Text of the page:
One of the related traditions in our game is that the coach controls practice. Yet again, if you know what the end is. That the coach simply cannot be on the court during the game. Then you will let the players run more of the practice. Coach is the center of the universe, but it is the players’ game. Drills revolve and whirl around the coach, who coordinates things from the center of his/her universe. This is simple, and is well understood by basketball coaches. I can’t imagine Phil Jackson shooting, or Pat Summit inputting all the balls for fast break practice. Hoops coaches get it, they let the players shoot the free throws, no matter how bad they are at shooting, for they know it is the player who must get better at all the skills and tactics being demanded, not the coach.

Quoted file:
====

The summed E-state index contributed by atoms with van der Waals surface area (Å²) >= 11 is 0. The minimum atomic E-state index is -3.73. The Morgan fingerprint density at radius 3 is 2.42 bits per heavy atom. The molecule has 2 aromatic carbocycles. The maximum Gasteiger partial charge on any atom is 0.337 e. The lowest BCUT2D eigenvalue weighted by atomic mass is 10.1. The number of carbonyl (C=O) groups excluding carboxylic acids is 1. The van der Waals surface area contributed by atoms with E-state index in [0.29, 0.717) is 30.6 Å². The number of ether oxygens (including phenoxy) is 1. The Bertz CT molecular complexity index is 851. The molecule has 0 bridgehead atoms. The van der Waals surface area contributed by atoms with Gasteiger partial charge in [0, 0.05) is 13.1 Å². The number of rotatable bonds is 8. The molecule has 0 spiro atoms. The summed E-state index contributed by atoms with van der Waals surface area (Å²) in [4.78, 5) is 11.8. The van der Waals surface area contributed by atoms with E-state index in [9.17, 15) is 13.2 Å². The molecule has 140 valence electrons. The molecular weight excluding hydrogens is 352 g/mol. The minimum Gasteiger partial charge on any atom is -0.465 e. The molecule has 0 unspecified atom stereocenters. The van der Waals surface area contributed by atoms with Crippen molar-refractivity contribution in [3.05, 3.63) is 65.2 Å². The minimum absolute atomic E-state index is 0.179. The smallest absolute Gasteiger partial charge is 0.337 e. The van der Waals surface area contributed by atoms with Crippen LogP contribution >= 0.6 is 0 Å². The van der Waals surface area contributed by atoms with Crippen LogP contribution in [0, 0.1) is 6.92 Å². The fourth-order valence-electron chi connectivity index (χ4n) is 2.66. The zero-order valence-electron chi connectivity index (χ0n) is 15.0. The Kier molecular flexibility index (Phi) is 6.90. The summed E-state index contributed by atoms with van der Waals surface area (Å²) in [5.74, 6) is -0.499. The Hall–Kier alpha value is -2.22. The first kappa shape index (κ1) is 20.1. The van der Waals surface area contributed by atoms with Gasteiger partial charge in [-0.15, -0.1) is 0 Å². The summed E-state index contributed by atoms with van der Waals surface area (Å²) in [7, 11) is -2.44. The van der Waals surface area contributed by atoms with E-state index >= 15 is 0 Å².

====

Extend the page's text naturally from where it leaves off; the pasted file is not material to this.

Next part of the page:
So here is my personal list of some of the coaching traditions that need be retired and the reasons why, in no particular order:

1. Coach tossing the ball to the setter from the center of the court. You could calculate a GPS satellite from the way coaches precisely and identically put the ball cart in the same spot and then fling thousands of balls from the same spot to the setter spot. Who does not need to move an inch to set it. We need to have the players toss, not the coach, and the ball cart be moved to all the areas of the court, not just the GPS calculation point. The setter needs to move around as does the location of the ball arriving to the setter. Best option here is to ditch the tossing, and have the setter throw the ball to a passer or passer/hitter, who overhead or forearm passes the ball back to the setter.